Animal Welfare: Tips for Successful Livestock Farming

Learn livestock management skills for good animal welfare and reducing animal stress.

| November/December 2014

Since the domestication of livestock, animal husbands have been watching over their critters keenly for sign of disease, distress, and indications that animals are tired, thirsty, hot, you name it. And as we learned to read our stock, we’ve also come to understand them better, gaining valuable insight into the behavioral biology of the animals we tend, and especially new insights into how we can work best with them.

Down to a science

Stressors play an important role in livestock fertility, how quickly they put on weight, and how well they perform in a general sense. The effects of stressors, not surprisingly, are far-reaching.

In her essay, “Stress Management for Equine Athletes,” Karyn Malinowski, PhD., Rutgers University extension equine specialist, writes, “chronic stress and subsequent release of cortisol has been implicated in many deleterious conditions including aggressive behavior; decreased growth and reproductive capability; inhibition of the immune system; and increased risks of gastric ulceration, colic, and diarrhea.”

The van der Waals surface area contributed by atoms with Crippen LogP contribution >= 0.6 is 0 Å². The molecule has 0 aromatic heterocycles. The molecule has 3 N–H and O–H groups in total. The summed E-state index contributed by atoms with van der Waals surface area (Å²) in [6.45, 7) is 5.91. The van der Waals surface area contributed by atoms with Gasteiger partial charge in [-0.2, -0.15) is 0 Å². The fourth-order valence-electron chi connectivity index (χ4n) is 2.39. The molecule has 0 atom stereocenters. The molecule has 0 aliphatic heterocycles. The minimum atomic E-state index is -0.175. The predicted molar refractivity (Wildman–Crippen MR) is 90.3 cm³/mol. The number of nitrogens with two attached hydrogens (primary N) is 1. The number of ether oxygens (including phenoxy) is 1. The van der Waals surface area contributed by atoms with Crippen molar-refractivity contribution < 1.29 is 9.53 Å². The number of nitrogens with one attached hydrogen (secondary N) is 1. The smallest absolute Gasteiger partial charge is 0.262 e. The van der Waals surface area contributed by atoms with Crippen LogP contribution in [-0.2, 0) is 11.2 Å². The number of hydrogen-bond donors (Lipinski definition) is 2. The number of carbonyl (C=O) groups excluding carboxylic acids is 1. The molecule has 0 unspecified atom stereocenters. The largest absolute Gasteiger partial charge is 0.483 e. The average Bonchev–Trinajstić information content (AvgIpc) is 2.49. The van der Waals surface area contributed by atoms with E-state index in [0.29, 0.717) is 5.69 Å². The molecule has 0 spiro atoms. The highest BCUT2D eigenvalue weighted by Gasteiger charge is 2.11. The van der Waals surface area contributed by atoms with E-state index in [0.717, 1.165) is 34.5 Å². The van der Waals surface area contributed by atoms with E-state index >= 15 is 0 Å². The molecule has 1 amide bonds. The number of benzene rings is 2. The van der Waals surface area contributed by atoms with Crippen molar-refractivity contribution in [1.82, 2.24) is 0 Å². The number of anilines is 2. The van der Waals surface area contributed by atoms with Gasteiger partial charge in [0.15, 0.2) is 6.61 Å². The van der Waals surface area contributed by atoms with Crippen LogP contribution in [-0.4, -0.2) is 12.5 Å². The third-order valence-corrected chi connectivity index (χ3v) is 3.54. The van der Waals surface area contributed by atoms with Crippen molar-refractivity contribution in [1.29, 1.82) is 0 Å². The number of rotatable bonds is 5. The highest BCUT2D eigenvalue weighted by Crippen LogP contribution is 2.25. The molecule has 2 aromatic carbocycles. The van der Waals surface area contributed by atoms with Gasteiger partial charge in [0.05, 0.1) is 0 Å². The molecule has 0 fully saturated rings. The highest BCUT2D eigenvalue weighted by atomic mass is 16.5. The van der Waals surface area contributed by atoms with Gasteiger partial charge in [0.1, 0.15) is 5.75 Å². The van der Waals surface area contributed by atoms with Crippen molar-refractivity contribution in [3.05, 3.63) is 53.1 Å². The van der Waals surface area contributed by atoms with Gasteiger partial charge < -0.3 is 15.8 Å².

Cortisol, a steroid hormone, isn’t just unique to equines. Higher levels of cortisol indicate elevated stress levels, which have widespread malignant effects on most animals — from poor bone formation to more common problems.



In short, if you want to improve the performance of your livestock and keep healthier, higher-quality animals with improved fertility rates and a higher quality of milk, eggs, meat or other product, it is essential to pay attention to livestock stress levels. Finding ways to reduce those levels during everyday care and handling is a big part of the responsible animal husband’s job, and a subject that leading doctor of animal science Dr. Temple Grandin has spent years studying.

Environmental stressors

Livestock stress comprises two basic categories: physical stressors — including weather, injury, illness and exertion — and psychological stressors — such as changes in environment, introduction of new animals, loud noises, mistreatment (also a physical stressor), and auditory and visual stressors (many animals fear walking into a dark building when it is bright outside). The sensory environment in which animals live is just as important yet can be less obvious.






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